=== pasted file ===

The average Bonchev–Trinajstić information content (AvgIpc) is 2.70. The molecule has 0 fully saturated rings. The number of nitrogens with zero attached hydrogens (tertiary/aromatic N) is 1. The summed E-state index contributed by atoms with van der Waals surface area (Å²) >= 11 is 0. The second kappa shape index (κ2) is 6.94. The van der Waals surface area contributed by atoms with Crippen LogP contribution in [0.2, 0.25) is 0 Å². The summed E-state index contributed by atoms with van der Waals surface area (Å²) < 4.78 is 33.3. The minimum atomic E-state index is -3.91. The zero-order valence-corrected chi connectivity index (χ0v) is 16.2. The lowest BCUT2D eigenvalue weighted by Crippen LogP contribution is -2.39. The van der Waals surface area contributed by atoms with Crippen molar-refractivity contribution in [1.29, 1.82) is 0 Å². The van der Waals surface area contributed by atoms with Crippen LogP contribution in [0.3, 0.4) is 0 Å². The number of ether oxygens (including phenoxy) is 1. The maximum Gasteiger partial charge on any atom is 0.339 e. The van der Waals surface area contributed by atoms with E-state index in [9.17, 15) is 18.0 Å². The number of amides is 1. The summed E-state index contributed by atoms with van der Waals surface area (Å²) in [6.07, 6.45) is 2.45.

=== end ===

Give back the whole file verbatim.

The average Bonchev–Trinajstić information content (AvgIpc) is 2.70. The molecule has 0 fully saturated rings. The number of nitrogens with zero attached hydrogens (tertiary/aromatic N) is 1. The summed E-state index contributed by atoms with van der Waals surface area (Å²) >= 11 is 0. The second kappa shape index (κ2) is 6.94. The van der Waals surface area contributed by atoms with Crippen LogP contribution in [0.2, 0.25) is 0 Å². The summed E-state index contributed by atoms with van der Waals surface area (Å²) < 4.78 is 33.3. The minimum atomic E-state index is -3.91. The zero-order valence-corrected chi connectivity index (χ0v) is 16.2. The lowest BCUT2D eigenvalue weighted by Crippen LogP contribution is -2.39. The van der Waals surface area contributed by atoms with Crippen molar-refractivity contribution in [1.29, 1.82) is 0 Å². The van der Waals surface area contributed by atoms with Crippen LogP contribution in [0.3, 0.4) is 0 Å². The number of ether oxygens (including phenoxy) is 1. The maximum Gasteiger partial charge on any atom is 0.339 e. The van der Waals surface area contributed by atoms with E-state index in [9.17, 15) is 18.0 Å². The number of amides is 1. The summed E-state index contributed by atoms with van der Waals surface area (Å²) in [6.07, 6.45) is 2.45.